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Lack of funding hits domestic abuse services
Women's Aid report shows most survivors of domestic abuse do not report abuse to the police and 60% referrals to refuges are rejected because they are full.

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Survival and beyond

The scale of domestic abuse in England and Wales is widely acknowledged. An Office for National Statistics report from last month estimated that 1.2 million women were abused last year.

Now a new (8 March 2018) report from Women’s Aid provides much more detailed information about those who seek help and the parlous state of domestic abuse services – both refuges and community services.

Survival and Beyond is a comprehensive report based on five major data sources including Women’s Aid’s annual census of women using domestic abuse services (a one day census for refuges and a census of one week’s duration for community services). 

Who uses domestic abuse services?

Domestic abuse services are supporting large numbers of women and children from a range of backgrounds. Based on answers from respondents to the Women’s Aid Annual Survey 2017, the report estimates that there were 3,557 women with 3,919 children staying in refuge on the Day to Count and 25,727 women using community-based services in the Week to Count across all services in England. 

Based on these censuses, it is estimated that over the year 2016/17, refuge services supported a total of 13,414 women with 14,353 children and 154,306 women used community-based services across all services in England.

Meeting the needs of women and children

Survivors using domestic abuse services had a very wide range of needs (see the chart below), as, of course, did their children – three fifths (61.7%) of women in refuge had children under 18 with them and a similar proportion (59%) of women using community services were also caring for their children.


Even the majority of these survivors of domestic abuse who had taken direct action to get help and support had not reported their abuse to the police. Just 28% women using community services had reported their abuse to the police (in some cases the abuse had been reported by concerned others) and the abuse of 43.7% of women using refuges had been reported to the police.

There was a criminal case against just 13.2% perpetrators of domestic abuse of women using community services and 17% of perpetrators whose victims were using refuges.

Interestingly, the figures for civil action (such as a non-molestation or occupation order) were slightly more common – in 13.5% cases involving women using community services and 20.4% for survivors in refuges.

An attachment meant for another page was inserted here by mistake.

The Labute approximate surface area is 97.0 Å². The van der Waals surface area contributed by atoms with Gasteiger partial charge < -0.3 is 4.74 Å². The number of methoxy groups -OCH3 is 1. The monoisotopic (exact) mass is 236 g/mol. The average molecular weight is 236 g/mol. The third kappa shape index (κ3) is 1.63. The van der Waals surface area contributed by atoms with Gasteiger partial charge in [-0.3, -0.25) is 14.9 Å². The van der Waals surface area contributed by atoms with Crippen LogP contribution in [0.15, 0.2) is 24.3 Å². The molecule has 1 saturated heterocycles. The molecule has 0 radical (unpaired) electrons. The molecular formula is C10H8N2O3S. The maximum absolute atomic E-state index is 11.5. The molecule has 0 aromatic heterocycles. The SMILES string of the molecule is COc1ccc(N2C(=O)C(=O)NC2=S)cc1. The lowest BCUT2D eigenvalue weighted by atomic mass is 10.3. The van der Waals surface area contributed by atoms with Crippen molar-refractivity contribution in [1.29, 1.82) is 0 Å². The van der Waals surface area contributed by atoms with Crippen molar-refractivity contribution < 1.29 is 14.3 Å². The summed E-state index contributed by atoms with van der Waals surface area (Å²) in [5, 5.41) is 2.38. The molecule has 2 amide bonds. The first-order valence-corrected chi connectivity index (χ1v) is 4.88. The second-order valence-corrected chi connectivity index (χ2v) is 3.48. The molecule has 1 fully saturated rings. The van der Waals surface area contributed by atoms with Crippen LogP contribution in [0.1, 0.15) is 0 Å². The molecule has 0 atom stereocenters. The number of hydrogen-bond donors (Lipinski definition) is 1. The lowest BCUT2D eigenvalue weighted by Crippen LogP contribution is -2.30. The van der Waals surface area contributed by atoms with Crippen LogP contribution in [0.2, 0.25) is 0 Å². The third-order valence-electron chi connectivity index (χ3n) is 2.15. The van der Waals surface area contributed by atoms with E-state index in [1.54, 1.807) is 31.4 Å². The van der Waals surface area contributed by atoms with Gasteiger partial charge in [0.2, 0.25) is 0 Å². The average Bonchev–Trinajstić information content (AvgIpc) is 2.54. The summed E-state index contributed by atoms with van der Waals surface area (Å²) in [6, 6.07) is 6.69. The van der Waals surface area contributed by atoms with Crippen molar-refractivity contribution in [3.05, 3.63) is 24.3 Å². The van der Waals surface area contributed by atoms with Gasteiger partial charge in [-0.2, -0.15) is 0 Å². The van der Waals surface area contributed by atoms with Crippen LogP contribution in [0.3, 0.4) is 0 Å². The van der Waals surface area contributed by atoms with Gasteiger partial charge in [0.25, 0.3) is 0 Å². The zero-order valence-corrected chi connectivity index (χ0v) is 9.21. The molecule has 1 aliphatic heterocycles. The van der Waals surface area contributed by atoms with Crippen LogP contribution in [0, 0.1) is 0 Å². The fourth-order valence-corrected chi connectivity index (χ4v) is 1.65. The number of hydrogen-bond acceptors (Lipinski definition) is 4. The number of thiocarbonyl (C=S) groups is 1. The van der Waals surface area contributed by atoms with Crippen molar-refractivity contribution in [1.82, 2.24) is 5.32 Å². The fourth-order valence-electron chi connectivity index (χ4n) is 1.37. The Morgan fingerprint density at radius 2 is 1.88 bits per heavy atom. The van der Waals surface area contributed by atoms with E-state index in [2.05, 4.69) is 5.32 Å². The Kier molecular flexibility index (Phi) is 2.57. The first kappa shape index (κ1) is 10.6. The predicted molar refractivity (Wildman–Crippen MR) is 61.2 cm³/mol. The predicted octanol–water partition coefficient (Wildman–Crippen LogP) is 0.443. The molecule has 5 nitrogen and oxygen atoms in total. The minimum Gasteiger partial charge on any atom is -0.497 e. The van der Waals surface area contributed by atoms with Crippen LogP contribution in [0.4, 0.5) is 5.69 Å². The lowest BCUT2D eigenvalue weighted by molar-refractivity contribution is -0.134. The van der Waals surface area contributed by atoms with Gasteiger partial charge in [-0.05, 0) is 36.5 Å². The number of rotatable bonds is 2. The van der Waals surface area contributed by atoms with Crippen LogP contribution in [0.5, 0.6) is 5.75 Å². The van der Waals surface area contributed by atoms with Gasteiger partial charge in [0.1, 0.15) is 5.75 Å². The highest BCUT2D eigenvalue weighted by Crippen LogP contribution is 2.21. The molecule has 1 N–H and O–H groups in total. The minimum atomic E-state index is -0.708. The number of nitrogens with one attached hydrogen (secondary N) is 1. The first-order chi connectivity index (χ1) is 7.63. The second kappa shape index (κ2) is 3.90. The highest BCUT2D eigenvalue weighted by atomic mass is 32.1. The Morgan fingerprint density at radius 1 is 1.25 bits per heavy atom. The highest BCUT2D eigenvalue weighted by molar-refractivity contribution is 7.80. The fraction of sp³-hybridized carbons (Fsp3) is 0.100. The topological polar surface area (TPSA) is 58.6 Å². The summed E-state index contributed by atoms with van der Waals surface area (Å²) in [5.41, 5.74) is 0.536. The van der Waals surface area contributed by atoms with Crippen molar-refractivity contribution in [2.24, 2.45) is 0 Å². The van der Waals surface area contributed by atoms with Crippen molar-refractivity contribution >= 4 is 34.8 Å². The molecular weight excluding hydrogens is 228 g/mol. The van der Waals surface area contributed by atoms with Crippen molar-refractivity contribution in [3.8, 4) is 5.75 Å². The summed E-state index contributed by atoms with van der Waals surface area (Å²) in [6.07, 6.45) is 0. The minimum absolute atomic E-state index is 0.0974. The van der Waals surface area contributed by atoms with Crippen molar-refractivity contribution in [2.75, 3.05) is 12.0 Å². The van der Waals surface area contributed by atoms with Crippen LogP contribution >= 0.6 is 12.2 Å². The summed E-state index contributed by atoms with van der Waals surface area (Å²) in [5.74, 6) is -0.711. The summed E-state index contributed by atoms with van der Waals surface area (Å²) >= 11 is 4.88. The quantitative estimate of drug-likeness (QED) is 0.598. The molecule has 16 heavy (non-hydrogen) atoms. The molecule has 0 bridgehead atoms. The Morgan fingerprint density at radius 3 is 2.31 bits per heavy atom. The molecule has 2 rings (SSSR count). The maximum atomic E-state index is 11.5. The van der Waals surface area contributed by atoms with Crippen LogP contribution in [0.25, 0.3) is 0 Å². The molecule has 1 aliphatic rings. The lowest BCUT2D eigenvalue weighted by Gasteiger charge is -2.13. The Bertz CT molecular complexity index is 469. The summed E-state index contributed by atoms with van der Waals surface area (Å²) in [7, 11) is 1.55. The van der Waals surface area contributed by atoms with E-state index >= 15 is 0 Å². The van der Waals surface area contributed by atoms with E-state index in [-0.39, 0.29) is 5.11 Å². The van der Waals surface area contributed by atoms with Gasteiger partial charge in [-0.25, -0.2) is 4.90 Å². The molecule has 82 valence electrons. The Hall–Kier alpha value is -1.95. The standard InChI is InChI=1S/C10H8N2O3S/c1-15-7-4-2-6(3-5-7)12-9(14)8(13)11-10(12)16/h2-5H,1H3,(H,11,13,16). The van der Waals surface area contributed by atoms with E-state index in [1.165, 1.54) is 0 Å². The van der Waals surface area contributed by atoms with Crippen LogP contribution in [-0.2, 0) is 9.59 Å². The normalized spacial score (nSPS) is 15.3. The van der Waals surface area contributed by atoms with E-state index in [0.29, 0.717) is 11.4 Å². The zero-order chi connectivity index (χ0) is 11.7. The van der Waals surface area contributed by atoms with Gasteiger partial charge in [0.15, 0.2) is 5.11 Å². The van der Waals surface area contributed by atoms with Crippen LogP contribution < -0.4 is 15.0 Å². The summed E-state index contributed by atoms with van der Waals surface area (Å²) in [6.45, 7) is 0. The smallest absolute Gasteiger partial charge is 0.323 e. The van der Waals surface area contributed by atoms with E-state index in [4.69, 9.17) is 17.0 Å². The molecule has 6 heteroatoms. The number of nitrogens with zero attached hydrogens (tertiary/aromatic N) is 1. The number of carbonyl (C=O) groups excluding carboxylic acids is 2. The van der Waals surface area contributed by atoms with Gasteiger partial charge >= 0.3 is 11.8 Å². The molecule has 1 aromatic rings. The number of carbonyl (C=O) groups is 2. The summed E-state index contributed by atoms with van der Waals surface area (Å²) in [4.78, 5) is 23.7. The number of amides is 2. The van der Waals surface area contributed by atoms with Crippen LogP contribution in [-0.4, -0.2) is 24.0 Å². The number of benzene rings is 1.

In the Day and Week to Count, 52.7% of refuge service users and 30.6% of community-based service users had sustained physical injury from the domestic abuse they had experienced. In the Day and Week to Count, 38.3% of women in refuge and 28.4% of women in community-based services had mental health support needs.

The annual survey for 2017 showed that about three quarters of women (77.9%) using refuge services on the Day to Count and about two fifths of women (41.1%) using community based services during the Week to Count had health-related needs.

Demand exceeds capacity

The report makes very plain the extent to which services are unable to meet the needs of survivors of domestic abuse:

  • 24.3% of referrals in 2016/17 to community-based services responding to the annual survey were declined
  • 60.0% of referrals in 2016/17 to refuge services responding to the annual survey were declined, one in five of all referrals were declined due to lack of space in the refuge.

Demand for all service types continues to be higher than capacity. The number of survivors looking for support in these services is likely to be substantially greater than these ‘referrals declined’ figures indicate. Some women are unaware of helping services, others are not referred because the professionals referring know there are no vacancies. 

Access to services 

The report also makes it clear that for some groups of women, access to helping services is particularly problematic. Of the 11,187 vacancies listed on Routes to Support during 2016/17:

  • Only 1.7% (n=195) had wheelchair access with a further 1.3% (n=150) being suitable for a woman with limited mobility
  • Only 766 out of 11,187 vacancies (5.4%) posted on Routes to Support would accept applications from women with no recourse to public funds
  • Less than half could take a woman with two children, this reduces to less than one in five for a woman with three children

Funding pressures

In addition to the fact that there are clearly insufficient services, those services which do exist are under increasing financial pressure:

  • 46.3% (57 services of 123) of organisations responding to the Women’s Aid Annual Survey 2017 were running an area of work without dedicated funding during 2016/17.
  • 20.3% (n=24) received 25% or less of their funding from the local authority.
  • Funding was the most commonly mentioned theme to a question about the service’s biggest challenge in 2016/17, with 60.0% of respondents raising concerns about funding.


The government continues to highlight the issue of domestic abuse and increase the criminal justice response; on the same day as Women’s Aid published this report, the government published its draft Domestic Abuse Bill which included Proposed Domestic Abuse Protection Orders (DAPOs) which would allow police and courts to intervene earlier where abuse is suspected and would allow courts to electronically monitor suspects’ whereabouts before they have been found guilty of – or even committed – a crime.

It is time that similar attention and resources were invested in a comprehensive network of properly funded services for the survivors of domestic abuse.

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